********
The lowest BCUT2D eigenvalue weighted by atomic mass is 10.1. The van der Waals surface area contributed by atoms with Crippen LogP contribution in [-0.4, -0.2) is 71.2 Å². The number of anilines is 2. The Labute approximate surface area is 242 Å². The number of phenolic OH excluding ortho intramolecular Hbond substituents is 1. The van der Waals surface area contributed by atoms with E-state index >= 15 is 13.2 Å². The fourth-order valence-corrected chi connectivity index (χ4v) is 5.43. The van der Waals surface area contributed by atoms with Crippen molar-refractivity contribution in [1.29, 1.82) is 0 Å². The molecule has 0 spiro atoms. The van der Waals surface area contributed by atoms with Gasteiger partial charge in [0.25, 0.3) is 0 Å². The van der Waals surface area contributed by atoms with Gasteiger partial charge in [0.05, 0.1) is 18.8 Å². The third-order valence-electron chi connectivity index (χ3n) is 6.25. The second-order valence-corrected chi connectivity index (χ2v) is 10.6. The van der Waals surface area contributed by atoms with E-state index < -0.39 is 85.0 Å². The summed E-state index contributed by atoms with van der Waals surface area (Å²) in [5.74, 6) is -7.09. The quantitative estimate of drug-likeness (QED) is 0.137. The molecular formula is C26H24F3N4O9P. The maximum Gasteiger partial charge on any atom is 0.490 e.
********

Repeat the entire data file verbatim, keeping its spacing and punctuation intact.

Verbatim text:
The lowest BCUT2D eigenvalue weighted by atomic mass is 10.1. The van der Waals surface area contributed by atoms with Crippen LogP contribution in [-0.4, -0.2) is 71.2 Å². The number of anilines is 2. The Labute approximate surface area is 242 Å². The number of phenolic OH excluding ortho intramolecular Hbond substituents is 1. The van der Waals surface area contributed by atoms with E-state index >= 15 is 13.2 Å². The fourth-order valence-corrected chi connectivity index (χ4v) is 5.43. The van der Waals surface area contributed by atoms with Crippen molar-refractivity contribution in [1.29, 1.82) is 0 Å². The molecule has 0 spiro atoms. The van der Waals surface area contributed by atoms with Gasteiger partial charge in [0.25, 0.3) is 0 Å². The van der Waals surface area contributed by atoms with Gasteiger partial charge in [0.05, 0.1) is 18.8 Å². The third-order valence-electron chi connectivity index (χ3n) is 6.25. The second-order valence-corrected chi connectivity index (χ2v) is 10.6. The van der Waals surface area contributed by atoms with E-state index < -0.39 is 85.0 Å². The summed E-state index contributed by atoms with van der Waals surface area (Å²) in [5.74, 6) is -7.09. The quantitative estimate of drug-likeness (QED) is 0.137. The molecular formula is C26H24F3N4O9P. The maximum Gasteiger partial charge on any atom is 0.490 e.